Rocket isn’t learning to read.

Georgia keeps launching herself off the ottoman at the dog and I’m pretty sure one of them is going to seriously maimed.

Somebody’s sick. Somebody’s struggling. Somebody needs me more than they ever have.

It’s never equal. It’s never balanced.

It’s a giant cluster fuck of shifting ground and changing priorities. Just when I think I have it figured out I get thrown a fast one: my own health deteriorates.

My husband gets laid off.

I fall into a depression.

Or he does.

I realize I’d rather off myself than continue working at same job.

I go back to school, or finish.

My boy gets diagnosed with dyslexia.


You know what I think my job is? Respond to life as it happens. Stop expecting balance.

Wake up. See what needs to be done right now. Let go of the idea that my life should carry on in some neat, systematic way and that someday I’ll be meeting all the needs of all the people all the time.

As if someday my marriage will be totally equal all the time and my health will be solid (cause I’m exercising and eating a balanced diet) and my kids are thriving neatly (just as they should!) and my house is put together (but not too put together because one must not obsess) and I’ll go to work and “Leave it there” when I leave (cause one shouldn’t bring that stress home) and I’ll take my “me time” with my friends and husband (because mental health, people!).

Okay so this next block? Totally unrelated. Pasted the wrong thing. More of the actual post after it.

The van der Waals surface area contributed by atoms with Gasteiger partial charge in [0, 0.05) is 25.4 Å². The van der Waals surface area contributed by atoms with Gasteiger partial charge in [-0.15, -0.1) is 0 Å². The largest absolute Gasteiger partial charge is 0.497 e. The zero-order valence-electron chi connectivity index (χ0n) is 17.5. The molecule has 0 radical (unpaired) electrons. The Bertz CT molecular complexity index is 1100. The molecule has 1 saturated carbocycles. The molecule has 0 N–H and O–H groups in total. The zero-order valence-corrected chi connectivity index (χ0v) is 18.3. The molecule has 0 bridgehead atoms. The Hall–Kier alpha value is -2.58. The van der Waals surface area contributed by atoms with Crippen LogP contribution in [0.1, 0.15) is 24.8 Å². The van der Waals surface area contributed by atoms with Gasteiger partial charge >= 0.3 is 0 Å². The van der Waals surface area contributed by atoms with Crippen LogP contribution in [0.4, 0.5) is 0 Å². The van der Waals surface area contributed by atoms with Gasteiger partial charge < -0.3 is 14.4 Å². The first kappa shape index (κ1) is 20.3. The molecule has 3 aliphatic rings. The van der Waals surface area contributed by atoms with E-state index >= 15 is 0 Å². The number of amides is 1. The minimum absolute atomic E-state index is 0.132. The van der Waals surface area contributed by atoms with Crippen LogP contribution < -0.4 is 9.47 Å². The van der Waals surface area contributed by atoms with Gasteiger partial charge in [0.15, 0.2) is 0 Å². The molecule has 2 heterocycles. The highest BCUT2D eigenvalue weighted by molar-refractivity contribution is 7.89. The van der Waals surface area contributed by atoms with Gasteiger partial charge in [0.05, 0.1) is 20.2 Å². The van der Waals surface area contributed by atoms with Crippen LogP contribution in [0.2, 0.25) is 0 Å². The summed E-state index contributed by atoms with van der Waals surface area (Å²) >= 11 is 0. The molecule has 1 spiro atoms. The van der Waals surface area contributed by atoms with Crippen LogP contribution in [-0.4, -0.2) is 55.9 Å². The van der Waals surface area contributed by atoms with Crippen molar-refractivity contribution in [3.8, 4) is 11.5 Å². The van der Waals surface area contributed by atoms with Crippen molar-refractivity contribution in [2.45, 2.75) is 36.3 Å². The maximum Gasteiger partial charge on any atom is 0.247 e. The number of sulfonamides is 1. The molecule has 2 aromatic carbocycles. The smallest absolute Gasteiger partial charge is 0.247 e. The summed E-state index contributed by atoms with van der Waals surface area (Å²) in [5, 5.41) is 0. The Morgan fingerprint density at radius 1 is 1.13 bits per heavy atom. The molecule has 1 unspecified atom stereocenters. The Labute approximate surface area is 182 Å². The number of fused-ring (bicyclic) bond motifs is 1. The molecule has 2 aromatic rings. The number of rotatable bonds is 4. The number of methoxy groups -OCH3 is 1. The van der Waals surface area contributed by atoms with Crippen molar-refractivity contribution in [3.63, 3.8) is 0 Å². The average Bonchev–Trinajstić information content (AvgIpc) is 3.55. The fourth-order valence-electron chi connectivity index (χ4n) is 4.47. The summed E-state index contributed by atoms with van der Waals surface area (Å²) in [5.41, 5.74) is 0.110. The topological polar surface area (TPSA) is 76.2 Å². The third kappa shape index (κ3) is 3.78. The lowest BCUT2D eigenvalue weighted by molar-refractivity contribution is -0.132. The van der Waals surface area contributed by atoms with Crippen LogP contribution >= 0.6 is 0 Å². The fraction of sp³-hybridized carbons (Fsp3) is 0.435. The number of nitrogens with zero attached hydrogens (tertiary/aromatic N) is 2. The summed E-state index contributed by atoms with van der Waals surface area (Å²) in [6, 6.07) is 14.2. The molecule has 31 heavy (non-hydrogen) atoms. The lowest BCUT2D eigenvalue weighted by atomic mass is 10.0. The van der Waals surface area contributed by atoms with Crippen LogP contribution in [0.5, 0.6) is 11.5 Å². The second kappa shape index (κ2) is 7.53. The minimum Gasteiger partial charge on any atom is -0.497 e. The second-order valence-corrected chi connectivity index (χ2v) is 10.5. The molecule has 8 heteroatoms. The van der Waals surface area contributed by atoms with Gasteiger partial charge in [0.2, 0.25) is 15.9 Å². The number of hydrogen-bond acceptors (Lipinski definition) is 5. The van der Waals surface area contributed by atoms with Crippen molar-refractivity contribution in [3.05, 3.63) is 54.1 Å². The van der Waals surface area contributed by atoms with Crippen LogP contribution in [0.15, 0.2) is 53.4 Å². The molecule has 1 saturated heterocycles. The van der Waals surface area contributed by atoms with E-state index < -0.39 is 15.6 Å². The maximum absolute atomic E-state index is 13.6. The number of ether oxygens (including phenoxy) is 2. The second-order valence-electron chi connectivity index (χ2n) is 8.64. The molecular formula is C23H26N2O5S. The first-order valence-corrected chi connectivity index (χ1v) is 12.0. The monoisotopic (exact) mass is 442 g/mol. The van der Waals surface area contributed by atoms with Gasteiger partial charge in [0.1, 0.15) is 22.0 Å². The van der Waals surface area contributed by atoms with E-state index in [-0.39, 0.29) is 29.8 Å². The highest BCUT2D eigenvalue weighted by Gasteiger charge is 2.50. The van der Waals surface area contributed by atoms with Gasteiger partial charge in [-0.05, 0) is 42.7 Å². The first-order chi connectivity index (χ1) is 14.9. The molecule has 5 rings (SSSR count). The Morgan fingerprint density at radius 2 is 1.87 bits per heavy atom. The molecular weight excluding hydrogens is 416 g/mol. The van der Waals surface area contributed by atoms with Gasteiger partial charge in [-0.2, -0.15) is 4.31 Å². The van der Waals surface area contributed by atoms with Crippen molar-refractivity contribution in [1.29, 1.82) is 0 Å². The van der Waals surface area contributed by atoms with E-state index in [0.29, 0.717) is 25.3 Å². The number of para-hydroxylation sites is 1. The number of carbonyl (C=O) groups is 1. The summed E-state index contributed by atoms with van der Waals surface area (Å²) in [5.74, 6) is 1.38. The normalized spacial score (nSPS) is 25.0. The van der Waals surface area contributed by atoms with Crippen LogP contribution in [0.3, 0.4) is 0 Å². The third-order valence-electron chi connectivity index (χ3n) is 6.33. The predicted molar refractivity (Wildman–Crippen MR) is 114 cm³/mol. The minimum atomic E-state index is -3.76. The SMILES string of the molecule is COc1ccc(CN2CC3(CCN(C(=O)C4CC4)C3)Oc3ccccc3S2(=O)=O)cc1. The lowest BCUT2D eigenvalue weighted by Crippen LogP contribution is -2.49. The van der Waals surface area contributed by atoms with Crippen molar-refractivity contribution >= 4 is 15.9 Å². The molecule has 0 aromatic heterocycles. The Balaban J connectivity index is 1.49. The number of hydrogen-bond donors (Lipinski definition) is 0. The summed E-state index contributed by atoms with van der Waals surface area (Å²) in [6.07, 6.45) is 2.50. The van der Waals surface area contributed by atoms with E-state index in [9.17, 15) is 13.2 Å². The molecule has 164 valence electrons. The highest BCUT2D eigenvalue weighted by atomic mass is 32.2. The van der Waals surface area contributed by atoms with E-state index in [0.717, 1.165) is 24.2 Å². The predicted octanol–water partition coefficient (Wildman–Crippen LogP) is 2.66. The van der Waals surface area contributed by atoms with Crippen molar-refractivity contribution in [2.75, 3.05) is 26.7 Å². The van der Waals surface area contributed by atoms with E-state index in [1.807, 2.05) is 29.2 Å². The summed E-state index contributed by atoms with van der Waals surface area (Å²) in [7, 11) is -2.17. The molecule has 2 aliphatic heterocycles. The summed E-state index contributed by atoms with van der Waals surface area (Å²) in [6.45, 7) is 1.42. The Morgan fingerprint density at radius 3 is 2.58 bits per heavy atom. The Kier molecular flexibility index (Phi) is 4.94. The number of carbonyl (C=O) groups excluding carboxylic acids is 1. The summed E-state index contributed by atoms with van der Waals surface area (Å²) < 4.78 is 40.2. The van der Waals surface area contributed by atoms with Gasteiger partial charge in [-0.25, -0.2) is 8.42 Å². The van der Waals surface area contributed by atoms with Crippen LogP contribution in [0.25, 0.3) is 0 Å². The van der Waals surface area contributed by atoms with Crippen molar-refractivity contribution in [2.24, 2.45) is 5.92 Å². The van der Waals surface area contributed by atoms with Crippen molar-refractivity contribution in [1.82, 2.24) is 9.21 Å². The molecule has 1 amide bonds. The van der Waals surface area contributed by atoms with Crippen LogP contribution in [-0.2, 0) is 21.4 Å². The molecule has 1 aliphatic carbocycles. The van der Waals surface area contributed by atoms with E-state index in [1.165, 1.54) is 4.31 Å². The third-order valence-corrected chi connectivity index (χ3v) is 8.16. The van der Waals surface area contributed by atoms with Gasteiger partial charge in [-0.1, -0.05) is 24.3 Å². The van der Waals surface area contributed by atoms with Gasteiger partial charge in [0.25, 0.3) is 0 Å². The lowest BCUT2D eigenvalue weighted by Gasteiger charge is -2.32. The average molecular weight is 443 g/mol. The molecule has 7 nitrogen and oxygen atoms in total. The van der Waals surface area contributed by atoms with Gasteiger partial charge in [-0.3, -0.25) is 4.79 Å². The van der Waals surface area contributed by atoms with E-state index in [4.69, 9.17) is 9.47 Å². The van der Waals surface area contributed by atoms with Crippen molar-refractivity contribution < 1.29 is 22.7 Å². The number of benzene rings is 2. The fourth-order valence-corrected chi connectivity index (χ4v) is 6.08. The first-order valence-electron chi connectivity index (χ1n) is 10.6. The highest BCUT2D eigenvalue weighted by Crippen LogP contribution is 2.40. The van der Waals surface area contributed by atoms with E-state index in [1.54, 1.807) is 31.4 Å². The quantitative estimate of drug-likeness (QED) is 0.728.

Or I’ll realize shit like that only happens in movies and self-help books.

As far as I can tell, the expectation that life will ever be neat and orderly is nothing more than a path to unbridled misery. Life’s not going my way! So I exert myself more and more and more and it’s STILL not working so I try harder and harder and nobody’s responding and I’m getting crazier and crazier, until I’m the dude working 75 hours a week.

Because I need some CONTROL. I need a sense of SANITY. I need to feel SAFE. But it never works.

Or I resign myself to the chaos, the insanity. Burn the Self! Magazine and fucking self-help books from hell. Drop the expectation that things will ever remain stable, “balanced,” controlled. Forget the next approach. The next gadget. The next “helpful hint.”

I’ve got no control. Life occurs as it will, as it should, and the only time I can be effective anyway is to remain unattached enough to respond as it happens, shift in lightning-speed to the new priority, the new need, the thing that needs me now.

It needs me more than it ever has. It didn’t need me yesterday, and yet it’s taking all my time today. Wow. That ain’t balanced!